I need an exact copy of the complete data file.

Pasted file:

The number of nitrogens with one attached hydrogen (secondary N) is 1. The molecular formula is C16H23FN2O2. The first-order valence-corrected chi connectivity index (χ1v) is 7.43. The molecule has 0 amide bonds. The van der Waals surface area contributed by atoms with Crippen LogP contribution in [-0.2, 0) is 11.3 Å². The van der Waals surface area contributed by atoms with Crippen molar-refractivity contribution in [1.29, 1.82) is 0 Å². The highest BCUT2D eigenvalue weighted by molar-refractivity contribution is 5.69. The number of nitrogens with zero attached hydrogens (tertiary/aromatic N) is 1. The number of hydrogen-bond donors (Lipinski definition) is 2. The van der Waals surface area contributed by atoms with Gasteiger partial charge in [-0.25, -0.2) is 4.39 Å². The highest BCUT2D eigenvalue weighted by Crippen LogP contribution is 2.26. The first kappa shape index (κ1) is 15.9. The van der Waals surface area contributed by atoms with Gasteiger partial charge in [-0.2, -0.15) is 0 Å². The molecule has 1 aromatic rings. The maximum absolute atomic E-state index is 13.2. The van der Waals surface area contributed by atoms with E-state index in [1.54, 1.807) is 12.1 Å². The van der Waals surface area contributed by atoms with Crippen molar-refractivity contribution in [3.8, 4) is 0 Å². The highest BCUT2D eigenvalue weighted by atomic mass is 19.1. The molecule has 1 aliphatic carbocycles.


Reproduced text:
The number of nitrogens with one attached hydrogen (secondary N) is 1. The molecular formula is C16H23FN2O2. The first-order valence-corrected chi connectivity index (χ1v) is 7.43. The molecule has 0 amide bonds. The van der Waals surface area contributed by atoms with Crippen LogP contribution in [-0.2, 0) is 11.3 Å². The van der Waals surface area contributed by atoms with Crippen molar-refractivity contribution in [1.29, 1.82) is 0 Å². The highest BCUT2D eigenvalue weighted by molar-refractivity contribution is 5.69. The number of nitrogens with zero attached hydrogens (tertiary/aromatic N) is 1. The number of hydrogen-bond donors (Lipinski definition) is 2. The van der Waals surface area contributed by atoms with Gasteiger partial charge in [-0.25, -0.2) is 4.39 Å². The highest BCUT2D eigenvalue weighted by Crippen LogP contribution is 2.26. The first kappa shape index (κ1) is 15.9. The van der Waals surface area contributed by atoms with Gasteiger partial charge in [-0.2, -0.15) is 0 Å². The molecule has 1 aromatic rings. The maximum absolute atomic E-state index is 13.2. The van der Waals surface area contributed by atoms with E-state index in [1.54, 1.807) is 12.1 Å². The van der Waals surface area contributed by atoms with Crippen molar-refractivity contribution in [3.8, 4) is 0 Å². The highest BCUT2D eigenvalue weighted by atomic mass is 19.1. The molecule has 1 aliphatic carbocycles.